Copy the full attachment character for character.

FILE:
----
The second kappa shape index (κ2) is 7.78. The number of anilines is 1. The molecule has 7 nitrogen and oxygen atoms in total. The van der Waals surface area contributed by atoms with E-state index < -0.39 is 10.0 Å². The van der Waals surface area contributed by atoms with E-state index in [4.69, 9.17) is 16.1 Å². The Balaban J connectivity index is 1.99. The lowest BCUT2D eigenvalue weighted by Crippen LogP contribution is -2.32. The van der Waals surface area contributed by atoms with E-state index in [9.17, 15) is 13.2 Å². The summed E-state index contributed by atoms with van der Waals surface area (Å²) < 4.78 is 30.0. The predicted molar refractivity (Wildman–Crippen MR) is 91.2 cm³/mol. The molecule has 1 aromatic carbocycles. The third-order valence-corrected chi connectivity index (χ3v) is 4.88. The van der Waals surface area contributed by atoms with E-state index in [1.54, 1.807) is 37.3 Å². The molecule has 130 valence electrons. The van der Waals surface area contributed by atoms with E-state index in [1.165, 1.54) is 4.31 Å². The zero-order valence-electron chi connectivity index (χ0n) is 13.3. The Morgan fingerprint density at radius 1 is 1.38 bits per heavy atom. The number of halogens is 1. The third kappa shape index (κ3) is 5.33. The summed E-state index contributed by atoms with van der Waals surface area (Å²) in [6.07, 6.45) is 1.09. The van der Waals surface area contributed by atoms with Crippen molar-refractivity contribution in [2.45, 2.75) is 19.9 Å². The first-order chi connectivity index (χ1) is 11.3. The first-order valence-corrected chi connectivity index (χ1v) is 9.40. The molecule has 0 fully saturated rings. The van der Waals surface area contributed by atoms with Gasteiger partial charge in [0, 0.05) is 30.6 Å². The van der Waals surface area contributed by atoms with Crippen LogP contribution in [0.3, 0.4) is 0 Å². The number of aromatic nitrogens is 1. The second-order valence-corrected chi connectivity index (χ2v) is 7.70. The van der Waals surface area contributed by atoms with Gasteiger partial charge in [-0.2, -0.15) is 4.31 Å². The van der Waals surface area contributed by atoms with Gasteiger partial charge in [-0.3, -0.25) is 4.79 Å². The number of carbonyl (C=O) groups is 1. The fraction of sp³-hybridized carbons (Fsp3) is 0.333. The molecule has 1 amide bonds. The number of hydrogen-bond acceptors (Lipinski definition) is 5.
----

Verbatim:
The second kappa shape index (κ2) is 7.78. The number of anilines is 1. The molecule has 7 nitrogen and oxygen atoms in total. The van der Waals surface area contributed by atoms with E-state index < -0.39 is 10.0 Å². The van der Waals surface area contributed by atoms with E-state index in [4.69, 9.17) is 16.1 Å². The Balaban J connectivity index is 1.99. The lowest BCUT2D eigenvalue weighted by Crippen LogP contribution is -2.32. The van der Waals surface area contributed by atoms with E-state index in [9.17, 15) is 13.2 Å². The summed E-state index contributed by atoms with van der Waals surface area (Å²) < 4.78 is 30.0. The predicted molar refractivity (Wildman–Crippen MR) is 91.2 cm³/mol. The molecule has 1 aromatic carbocycles. The third-order valence-corrected chi connectivity index (χ3v) is 4.88. The van der Waals surface area contributed by atoms with E-state index in [1.54, 1.807) is 37.3 Å². The molecule has 130 valence electrons. The van der Waals surface area contributed by atoms with E-state index in [1.165, 1.54) is 4.31 Å². The zero-order valence-electron chi connectivity index (χ0n) is 13.3. The Morgan fingerprint density at radius 1 is 1.38 bits per heavy atom. The number of halogens is 1. The third kappa shape index (κ3) is 5.33. The summed E-state index contributed by atoms with van der Waals surface area (Å²) in [6.07, 6.45) is 1.09. The van der Waals surface area contributed by atoms with Crippen molar-refractivity contribution in [2.45, 2.75) is 19.9 Å². The first-order chi connectivity index (χ1) is 11.3. The first-order valence-corrected chi connectivity index (χ1v) is 9.40. The molecule has 0 fully saturated rings. The van der Waals surface area contributed by atoms with Gasteiger partial charge in [0, 0.05) is 30.6 Å². The van der Waals surface area contributed by atoms with Crippen LogP contribution in [0.3, 0.4) is 0 Å². The number of aromatic nitrogens is 1. The second-order valence-corrected chi connectivity index (χ2v) is 7.70. The van der Waals surface area contributed by atoms with Gasteiger partial charge in [-0.2, -0.15) is 4.31 Å². The van der Waals surface area contributed by atoms with Gasteiger partial charge in [-0.3, -0.25) is 4.79 Å². The number of carbonyl (C=O) groups is 1. The fraction of sp³-hybridized carbons (Fsp3) is 0.333. The molecule has 1 amide bonds. The number of hydrogen-bond acceptors (Lipinski definition) is 5.